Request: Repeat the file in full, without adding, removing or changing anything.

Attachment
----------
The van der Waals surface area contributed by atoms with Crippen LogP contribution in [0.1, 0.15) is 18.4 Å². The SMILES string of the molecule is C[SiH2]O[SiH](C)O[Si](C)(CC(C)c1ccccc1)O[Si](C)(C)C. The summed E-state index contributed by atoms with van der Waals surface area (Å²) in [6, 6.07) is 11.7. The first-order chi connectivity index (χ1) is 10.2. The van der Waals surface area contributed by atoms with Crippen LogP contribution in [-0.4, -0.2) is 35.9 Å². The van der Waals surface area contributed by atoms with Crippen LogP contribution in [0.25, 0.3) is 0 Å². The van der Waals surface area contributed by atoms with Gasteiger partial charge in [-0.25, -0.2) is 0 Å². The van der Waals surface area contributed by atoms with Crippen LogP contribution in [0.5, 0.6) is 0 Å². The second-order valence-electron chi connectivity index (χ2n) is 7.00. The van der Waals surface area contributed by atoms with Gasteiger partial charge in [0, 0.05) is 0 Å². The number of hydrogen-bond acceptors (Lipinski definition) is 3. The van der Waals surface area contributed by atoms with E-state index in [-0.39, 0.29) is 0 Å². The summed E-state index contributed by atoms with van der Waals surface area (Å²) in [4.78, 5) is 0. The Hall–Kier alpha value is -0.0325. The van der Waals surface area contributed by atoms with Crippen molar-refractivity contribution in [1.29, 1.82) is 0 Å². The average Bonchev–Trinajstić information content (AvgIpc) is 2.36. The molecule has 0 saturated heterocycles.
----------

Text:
The van der Waals surface area contributed by atoms with Crippen LogP contribution in [0.1, 0.15) is 18.4 Å². The SMILES string of the molecule is C[SiH2]O[SiH](C)O[Si](C)(CC(C)c1ccccc1)O[Si](C)(C)C. The summed E-state index contributed by atoms with van der Waals surface area (Å²) in [6, 6.07) is 11.7. The first-order chi connectivity index (χ1) is 10.2. The van der Waals surface area contributed by atoms with Crippen LogP contribution in [-0.4, -0.2) is 35.9 Å². The van der Waals surface area contributed by atoms with Crippen LogP contribution in [0.25, 0.3) is 0 Å². The van der Waals surface area contributed by atoms with Gasteiger partial charge in [-0.25, -0.2) is 0 Å². The van der Waals surface area contributed by atoms with Crippen LogP contribution in [0.5, 0.6) is 0 Å². The second-order valence-electron chi connectivity index (χ2n) is 7.00. The van der Waals surface area contributed by atoms with Gasteiger partial charge in [0, 0.05) is 0 Å². The number of hydrogen-bond acceptors (Lipinski definition) is 3. The van der Waals surface area contributed by atoms with E-state index in [-0.39, 0.29) is 0 Å². The summed E-state index contributed by atoms with van der Waals surface area (Å²) in [4.78, 5) is 0. The Hall–Kier alpha value is -0.0325. The van der Waals surface area contributed by atoms with Crippen molar-refractivity contribution in [1.29, 1.82) is 0 Å². The average Bonchev–Trinajstić information content (AvgIpc) is 2.36. The molecule has 0 saturated heterocycles.